Belief in human overpopulation is not just factually incorrect. It also leads otherwise decent people to endorse policies that are pure evil. How the British responded to the Irish Potato Famine serves as a case-in-point.
The rate hit an all-time low of 1.73, which is well below the replacement rate of 2.1 births per woman. Despite this, the nation is projected to add roughly 65 million to the total population over the next 30 to 40 years, representing an increase of about 19 percent.
We aren't the sort of organization that likes to say "We told you so." (Okay, that was a lie. We totally are.) Secular doomsday prophet Paul Ehrlich has been proven wrong (again), and ACSH has been proven correct (again).
The Amazon tycoon has big plans for space. He envisions a future in which a "trillion" (yes, a trillion!) people live in giant, rotating spaceships like that one from the movie 'Passengers." There are some scientific problems with his argument. Let's take a look.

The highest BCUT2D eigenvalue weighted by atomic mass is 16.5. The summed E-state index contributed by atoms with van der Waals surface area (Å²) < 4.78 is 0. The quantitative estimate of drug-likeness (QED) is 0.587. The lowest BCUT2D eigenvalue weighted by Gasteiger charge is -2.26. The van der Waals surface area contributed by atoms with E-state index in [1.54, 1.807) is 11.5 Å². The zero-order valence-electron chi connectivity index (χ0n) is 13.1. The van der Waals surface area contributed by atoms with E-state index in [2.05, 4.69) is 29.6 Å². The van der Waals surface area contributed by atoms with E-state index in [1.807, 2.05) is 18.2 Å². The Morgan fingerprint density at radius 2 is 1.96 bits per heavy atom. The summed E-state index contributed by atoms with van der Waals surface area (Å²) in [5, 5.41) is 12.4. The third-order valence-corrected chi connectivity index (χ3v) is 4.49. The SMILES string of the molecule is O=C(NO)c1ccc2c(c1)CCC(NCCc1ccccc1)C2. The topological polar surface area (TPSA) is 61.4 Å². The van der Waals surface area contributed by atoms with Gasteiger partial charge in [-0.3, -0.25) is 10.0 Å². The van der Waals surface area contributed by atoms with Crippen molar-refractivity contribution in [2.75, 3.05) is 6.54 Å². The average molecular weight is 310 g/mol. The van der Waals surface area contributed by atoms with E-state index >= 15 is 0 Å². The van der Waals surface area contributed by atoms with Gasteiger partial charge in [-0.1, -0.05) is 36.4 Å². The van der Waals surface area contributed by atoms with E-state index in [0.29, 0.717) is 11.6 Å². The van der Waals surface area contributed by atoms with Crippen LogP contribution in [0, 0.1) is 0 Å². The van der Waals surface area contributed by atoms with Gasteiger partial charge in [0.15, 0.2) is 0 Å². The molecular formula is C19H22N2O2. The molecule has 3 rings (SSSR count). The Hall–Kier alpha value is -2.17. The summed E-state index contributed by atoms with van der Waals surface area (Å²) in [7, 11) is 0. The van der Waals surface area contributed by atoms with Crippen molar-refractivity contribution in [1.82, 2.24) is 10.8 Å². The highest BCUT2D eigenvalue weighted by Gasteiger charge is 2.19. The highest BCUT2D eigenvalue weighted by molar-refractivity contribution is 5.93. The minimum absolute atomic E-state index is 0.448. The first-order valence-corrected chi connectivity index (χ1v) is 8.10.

Conventional wisdom tells us that there are too many humans on this planet. But the data disagree. In a new book titled "Empty Planet: The Shock of Global Population Decline," Darrell Bricker and John Ibbitson argue that the world is about to face radical change due to depopulation.
A Japanese official blamed the country's shrinking population on people who don't have children. The comment was a classic Kinsley gaffe, something that was obviously true but taboo to say, possibly because it's a touchy subject in Japan.
The reason The Population Bomb was so terrible is not that its predictions were wrong; most scientists make incorrect predictions. No, the book is terrible because of how it made people in the developed world feel about people in the developing world. Namely, that they are little more than hungry cockroaches who shouldn't be fed.
It's been 50 years since Dr. Paul R. Ehrlich published his anti-population growth screed, The Population Bomb. Although he scared some folks and annoyed more, most of the deadly consequences he foresaw just didn't happen.